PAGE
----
Spicy Pear Cobbler is all tart, crisp pear. I didn’t get the cobbler part; it doesn’t smell like a baked good, just fruity with more tartness than sweetness. It was the scent that I liked the most, actually, out of the five–very refreshing to use in the morning.
These are weakest as shampoos; they cleanse, but I feel like they’re really basic and probably won’t be a go-to shampoo for anyone with picky hair. They definitely don’t lather as much as a shampoo as they do as a bubble bath or shower gel. I very rarely take baths, so I tend to use these as shower gels. It takes two of us a couple of months to get through one 16 fl. oz. bottle–about a month for these smaller ones–so the cost-per-use stretches quite a bit. The formula lathers up well, rinses cleanly off without drying out the skin, and they really scent up the shower. The scents do not linger on the skin once washed out, which may be something you want or don’t want.
philosophy Boughs of Holly & Sparkling Cranberry 3-in-1 Gels
Deck the Halls with Boughs of Holly
philosophy Boughs of Holly 3-in-1 Gel and philosophy Sparkling Cranberry 3-in-1 Gel (each $22.00 for 24 fl. oz.) are super-sized, holiday-themed scents in philosophy’s 3-in-1 formula (shampoo, shower gel, and bubble bath). I am a long-time fan of philosophy’s 3-in-1, and there’s always at least one scent in our shower. We really try to finish one before opening another, but it can take months to get through a regular-sized bottle (16 fl. oz.)! Both of these holiday scents come in decorative heavy-duty cardboard cylinders–perfect for giving.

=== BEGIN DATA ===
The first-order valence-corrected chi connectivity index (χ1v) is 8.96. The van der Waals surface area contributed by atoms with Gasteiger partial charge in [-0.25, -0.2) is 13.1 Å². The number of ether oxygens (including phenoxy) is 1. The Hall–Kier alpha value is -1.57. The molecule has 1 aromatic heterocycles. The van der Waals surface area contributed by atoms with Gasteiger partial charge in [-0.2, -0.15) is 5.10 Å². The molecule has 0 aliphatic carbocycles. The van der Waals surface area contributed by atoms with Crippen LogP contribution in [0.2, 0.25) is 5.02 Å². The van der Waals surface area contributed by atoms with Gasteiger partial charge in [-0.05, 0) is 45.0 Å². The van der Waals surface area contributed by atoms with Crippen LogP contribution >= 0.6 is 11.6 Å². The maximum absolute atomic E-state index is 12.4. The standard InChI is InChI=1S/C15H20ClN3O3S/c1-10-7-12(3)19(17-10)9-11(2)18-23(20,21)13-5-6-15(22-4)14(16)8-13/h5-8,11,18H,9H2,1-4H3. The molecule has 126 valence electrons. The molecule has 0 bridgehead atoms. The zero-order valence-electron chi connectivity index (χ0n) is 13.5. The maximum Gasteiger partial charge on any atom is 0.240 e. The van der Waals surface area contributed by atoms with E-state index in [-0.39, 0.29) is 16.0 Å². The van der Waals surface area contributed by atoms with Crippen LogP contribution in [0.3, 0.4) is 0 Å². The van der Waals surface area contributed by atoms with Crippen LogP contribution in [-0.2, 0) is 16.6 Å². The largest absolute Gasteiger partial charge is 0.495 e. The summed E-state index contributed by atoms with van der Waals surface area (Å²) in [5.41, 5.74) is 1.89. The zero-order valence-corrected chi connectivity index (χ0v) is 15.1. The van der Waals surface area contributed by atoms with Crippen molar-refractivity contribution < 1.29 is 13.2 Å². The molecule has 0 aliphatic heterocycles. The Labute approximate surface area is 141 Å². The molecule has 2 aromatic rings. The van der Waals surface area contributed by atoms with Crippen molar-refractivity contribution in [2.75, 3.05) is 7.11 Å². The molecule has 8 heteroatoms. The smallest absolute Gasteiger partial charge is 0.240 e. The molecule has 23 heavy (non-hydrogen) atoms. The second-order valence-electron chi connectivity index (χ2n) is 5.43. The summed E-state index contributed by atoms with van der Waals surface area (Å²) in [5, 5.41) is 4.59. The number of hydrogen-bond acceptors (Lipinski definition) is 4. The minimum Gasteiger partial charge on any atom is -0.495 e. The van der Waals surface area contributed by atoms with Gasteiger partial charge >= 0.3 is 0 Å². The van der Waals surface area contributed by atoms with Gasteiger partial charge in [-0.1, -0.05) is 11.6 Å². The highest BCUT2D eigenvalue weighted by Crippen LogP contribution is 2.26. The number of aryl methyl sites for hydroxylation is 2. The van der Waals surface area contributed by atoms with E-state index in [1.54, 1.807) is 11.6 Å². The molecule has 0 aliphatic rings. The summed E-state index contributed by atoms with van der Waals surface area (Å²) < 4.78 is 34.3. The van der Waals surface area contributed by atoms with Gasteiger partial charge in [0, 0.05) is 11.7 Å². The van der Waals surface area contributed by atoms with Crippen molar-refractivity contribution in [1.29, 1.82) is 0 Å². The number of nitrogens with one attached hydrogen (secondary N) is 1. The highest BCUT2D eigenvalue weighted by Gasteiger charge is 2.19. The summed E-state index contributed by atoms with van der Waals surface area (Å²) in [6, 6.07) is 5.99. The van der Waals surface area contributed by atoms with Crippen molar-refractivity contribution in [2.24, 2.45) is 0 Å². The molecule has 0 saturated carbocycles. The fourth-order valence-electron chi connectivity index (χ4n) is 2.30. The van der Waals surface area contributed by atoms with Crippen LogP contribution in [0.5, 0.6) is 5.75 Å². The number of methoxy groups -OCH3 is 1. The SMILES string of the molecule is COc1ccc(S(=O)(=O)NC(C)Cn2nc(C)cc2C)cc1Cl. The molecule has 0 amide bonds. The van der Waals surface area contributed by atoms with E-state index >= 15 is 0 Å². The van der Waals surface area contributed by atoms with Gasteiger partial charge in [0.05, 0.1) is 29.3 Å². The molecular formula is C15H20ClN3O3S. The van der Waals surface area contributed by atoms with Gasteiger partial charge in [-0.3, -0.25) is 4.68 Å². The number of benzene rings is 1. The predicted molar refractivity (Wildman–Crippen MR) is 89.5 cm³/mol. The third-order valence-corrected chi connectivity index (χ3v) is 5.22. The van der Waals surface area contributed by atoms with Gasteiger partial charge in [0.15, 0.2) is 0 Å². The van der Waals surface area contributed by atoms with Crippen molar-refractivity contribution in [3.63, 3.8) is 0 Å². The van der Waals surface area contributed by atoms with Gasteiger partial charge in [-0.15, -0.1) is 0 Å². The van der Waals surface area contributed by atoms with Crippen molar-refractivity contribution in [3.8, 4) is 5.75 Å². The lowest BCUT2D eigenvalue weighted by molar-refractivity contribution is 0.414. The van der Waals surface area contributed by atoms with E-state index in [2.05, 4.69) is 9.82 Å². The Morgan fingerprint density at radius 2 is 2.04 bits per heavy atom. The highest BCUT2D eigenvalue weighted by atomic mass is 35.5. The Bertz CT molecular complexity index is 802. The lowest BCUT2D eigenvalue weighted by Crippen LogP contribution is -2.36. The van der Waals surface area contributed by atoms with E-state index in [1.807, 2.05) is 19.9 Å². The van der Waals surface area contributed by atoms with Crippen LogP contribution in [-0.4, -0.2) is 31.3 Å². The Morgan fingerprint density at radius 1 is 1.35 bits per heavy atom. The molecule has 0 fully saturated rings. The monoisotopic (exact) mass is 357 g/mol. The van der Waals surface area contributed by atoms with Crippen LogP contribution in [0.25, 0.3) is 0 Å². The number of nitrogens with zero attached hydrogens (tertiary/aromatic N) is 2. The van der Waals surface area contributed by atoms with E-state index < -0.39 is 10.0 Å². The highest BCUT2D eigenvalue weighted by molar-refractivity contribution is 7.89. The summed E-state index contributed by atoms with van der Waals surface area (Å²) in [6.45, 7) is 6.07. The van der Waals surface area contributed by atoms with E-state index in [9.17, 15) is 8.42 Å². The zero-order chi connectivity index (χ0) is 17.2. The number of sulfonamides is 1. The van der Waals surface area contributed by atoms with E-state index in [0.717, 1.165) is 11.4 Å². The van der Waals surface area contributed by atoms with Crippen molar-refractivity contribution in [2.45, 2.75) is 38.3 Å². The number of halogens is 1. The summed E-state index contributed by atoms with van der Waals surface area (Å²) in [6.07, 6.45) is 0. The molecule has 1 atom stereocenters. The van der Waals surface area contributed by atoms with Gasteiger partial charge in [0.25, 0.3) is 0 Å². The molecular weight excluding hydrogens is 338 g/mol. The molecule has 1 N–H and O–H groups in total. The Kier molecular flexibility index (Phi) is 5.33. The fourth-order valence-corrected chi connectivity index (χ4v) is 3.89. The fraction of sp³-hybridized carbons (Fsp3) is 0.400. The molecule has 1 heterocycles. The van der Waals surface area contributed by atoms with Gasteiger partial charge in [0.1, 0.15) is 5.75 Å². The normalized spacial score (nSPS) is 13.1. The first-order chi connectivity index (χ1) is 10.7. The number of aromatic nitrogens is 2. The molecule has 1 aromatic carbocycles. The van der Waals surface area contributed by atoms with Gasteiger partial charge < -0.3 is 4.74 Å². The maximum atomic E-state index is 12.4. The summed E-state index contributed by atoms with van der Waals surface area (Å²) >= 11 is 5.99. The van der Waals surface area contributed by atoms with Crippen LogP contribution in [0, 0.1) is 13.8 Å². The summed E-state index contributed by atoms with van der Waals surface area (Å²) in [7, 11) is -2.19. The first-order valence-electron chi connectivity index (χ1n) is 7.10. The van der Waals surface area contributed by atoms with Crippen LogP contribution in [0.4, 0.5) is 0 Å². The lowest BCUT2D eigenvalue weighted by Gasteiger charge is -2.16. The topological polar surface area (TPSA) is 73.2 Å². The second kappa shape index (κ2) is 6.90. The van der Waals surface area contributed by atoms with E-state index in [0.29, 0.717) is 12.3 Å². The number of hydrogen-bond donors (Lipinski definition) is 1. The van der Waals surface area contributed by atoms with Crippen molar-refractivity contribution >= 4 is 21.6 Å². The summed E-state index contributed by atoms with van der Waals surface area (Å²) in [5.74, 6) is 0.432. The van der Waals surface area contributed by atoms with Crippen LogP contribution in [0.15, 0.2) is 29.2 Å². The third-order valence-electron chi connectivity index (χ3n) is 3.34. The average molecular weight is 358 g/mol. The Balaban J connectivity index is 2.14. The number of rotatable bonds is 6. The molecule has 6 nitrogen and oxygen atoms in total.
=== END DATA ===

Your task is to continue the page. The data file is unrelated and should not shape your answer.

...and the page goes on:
Boughs of Holly smells like crisp berries, a little greenery, and a touch of spice. It’s lightly sweetened, and the predominantly scent is berries/fruit. Sparkling Cranberry smells exactly as it is named; there’s the fizzy, bubbly soda scent along with the sweet-and-tart scent of cranberries. Both are red with glitter in them, though Boughs of Holly is a deeper red. The scents do not linger beyond the shower, which you may love or you might prefer a lingering scent, but it will be aromatic while you use it and as you shower/bathe.
I like the formula best as a shower gel and bubble bath, as it does both well, and as a shampoo, it cleans, but I think if you have hair that is at all picky or particular about its products, you’ll want to stick to your regular products. It has an excellent lather, slips and slides across the skin well, and never leaves my skin feeling dry.
MOOM Hair Removal Kit with Tea Tree Oil (Classic) ($19.95) is a sugar-based hair removal system. According to MOOM, the creator brought “sugar, chamomile, lemon juice, water, and tea tree oil” together to create the system. It’s supposed to contain certified organic chamomile, lemon juice, tea tree oil, sugar; and then water. The idea behind MOOM was to combine the benefits of waxing and sugaring without any drawbacks.